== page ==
Kurnell area

Kamay Botany Bay National Park

Overview

Kurnell area is at the southern headland of Kamay Botany Bay National Park, near Cronulla. Go whale watching or explore some of NSW's most significant heritage sites—and see why Kurnell Peninsula headland was included in the National Heritage List in 2004.

Read more about Kurnell area

Kurnell Visitor Centre is a great place to start your exploration of Botany Bay’s southern headland. Learn about local Aboriginal culture and history, including encounters with the crew of HMS Endeavour in 1770. Wander the art gallery, and then grab a coffee on your way out to explore the rest of Kurnell.

It’s just a short drive from the visitor centre to Cape Solander viewing platform – one of Sydney’s best vantage points for whale watching.

If you’re into snorkelling and scuba diving, try diving around Inscription Point or off the more sheltered Sutherland Point. Lace up and walk the self-guided Banks-Solander track, or follow Burrawang Walk past several of the area’s historic sites, including Captain Cook’s Landing Place. Cape Baily track offers the opportunity for a longer walk through beautiful native vegetation — keep your eyes peeled for native birds.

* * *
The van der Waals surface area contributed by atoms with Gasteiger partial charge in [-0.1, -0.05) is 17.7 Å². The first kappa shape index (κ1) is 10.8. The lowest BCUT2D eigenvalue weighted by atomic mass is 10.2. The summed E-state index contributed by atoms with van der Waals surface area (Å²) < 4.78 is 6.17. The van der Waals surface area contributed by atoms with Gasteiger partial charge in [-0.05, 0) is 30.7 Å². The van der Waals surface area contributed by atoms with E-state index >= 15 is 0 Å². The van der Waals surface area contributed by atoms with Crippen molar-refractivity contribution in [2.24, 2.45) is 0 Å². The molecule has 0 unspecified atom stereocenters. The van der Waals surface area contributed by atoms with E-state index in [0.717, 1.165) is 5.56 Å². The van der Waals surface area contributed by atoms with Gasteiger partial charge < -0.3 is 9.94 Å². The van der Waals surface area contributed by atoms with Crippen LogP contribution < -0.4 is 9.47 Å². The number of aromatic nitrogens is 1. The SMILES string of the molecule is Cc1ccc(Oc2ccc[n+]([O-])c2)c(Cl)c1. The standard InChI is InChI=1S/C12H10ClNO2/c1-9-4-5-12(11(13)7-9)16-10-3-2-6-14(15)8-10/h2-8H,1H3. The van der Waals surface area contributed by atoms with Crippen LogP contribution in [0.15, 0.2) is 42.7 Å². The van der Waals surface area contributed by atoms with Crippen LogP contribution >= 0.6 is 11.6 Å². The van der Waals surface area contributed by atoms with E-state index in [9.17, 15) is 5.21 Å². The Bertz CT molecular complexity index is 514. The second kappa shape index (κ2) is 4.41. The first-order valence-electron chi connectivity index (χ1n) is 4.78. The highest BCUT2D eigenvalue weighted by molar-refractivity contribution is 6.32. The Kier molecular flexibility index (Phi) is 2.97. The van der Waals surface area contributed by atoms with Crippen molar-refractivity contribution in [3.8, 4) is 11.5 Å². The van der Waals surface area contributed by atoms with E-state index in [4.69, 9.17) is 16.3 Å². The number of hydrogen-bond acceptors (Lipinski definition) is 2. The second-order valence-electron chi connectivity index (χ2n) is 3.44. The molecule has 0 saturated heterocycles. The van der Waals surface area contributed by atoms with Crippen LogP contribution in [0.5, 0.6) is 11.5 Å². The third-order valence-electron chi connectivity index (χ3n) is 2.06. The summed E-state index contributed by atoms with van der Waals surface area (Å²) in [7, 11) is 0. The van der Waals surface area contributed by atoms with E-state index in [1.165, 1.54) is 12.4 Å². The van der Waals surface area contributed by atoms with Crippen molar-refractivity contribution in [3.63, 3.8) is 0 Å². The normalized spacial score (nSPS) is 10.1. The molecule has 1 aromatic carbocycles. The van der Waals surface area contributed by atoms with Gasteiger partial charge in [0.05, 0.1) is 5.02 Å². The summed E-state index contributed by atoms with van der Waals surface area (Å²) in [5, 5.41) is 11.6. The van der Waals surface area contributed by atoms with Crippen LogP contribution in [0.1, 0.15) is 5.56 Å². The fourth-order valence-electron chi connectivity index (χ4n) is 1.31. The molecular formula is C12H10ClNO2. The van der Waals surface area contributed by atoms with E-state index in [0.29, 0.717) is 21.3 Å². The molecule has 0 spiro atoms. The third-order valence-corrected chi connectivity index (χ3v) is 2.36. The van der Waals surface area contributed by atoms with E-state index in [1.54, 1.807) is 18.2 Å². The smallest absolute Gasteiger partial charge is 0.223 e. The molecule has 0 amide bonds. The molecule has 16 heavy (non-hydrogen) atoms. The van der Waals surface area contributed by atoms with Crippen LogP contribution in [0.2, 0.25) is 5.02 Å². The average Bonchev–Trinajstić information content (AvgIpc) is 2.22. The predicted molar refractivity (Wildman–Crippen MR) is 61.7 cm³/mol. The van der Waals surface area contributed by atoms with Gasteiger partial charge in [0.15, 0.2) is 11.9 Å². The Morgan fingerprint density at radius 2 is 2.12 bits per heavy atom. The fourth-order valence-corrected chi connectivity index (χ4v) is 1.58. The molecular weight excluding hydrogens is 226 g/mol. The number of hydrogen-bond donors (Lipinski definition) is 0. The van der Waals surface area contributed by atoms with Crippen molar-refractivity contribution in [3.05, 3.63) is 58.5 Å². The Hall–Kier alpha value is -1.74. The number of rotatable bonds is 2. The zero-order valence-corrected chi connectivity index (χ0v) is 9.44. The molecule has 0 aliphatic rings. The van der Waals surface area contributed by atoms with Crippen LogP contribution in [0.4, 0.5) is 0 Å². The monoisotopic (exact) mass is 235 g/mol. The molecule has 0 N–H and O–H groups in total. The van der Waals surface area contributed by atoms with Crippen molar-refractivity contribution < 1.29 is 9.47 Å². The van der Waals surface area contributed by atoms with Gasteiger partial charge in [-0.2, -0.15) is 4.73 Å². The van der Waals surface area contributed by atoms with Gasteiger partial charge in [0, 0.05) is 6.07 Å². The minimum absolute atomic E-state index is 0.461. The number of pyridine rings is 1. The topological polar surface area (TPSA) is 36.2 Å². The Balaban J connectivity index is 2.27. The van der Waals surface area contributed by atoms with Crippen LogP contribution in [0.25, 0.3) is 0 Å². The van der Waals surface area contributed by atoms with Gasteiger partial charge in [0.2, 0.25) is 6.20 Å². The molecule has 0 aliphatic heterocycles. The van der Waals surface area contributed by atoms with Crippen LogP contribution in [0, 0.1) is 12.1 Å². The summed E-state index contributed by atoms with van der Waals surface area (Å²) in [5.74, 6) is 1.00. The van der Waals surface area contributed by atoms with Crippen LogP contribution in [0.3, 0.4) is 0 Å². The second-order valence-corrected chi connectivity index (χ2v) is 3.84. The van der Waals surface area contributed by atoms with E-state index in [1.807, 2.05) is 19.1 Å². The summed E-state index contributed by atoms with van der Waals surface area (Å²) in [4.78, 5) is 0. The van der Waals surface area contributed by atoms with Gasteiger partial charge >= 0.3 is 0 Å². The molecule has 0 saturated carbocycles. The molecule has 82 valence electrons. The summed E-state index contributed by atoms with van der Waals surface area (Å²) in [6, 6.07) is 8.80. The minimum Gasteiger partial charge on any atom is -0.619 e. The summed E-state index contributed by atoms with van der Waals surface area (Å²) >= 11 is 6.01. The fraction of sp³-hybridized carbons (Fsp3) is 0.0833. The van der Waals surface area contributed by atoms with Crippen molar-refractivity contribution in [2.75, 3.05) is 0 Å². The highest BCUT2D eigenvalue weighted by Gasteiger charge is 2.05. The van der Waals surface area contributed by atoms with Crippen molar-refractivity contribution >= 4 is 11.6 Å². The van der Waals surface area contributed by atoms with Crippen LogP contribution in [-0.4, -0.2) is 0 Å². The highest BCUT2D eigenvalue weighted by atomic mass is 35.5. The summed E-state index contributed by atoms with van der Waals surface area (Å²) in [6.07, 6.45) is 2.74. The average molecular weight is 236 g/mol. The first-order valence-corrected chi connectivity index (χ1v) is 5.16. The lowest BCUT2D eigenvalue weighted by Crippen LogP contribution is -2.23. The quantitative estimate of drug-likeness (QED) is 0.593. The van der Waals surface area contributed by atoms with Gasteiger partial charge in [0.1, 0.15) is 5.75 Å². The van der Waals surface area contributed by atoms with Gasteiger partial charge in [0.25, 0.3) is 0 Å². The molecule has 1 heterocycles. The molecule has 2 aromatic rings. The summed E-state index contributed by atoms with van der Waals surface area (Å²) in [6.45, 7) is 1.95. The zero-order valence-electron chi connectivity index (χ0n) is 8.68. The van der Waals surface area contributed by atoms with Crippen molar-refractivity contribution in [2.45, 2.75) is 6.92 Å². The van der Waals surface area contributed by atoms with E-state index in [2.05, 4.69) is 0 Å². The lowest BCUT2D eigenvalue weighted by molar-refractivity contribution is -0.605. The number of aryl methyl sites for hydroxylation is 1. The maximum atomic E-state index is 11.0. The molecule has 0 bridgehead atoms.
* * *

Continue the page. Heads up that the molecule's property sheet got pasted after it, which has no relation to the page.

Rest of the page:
Current alerts in this area

There are no current alerts in this area.

Local alerts

For the latest updates on fires, closures and other alerts in this area, see https://www.nationalparks.nsw.gov.au/visit-a-park/parks/kurnell-area/local-alerts

Contact

See more visitor info

Visitor info

All the practical information you need to know about the Kurnell area.

Getting there and parking

Get driving directions

Get directions

    • Kurnell is on Captain Cook Drive, access is via Rocky Point Road, off the Princes Highway.
    • At Kurnell, turn right off Captain Cook Drive into Cape Solander Drive
    • To access Potter Point, turn right off Captain Cook Drive into Sir Joseph Banks Drive.

    Park entry points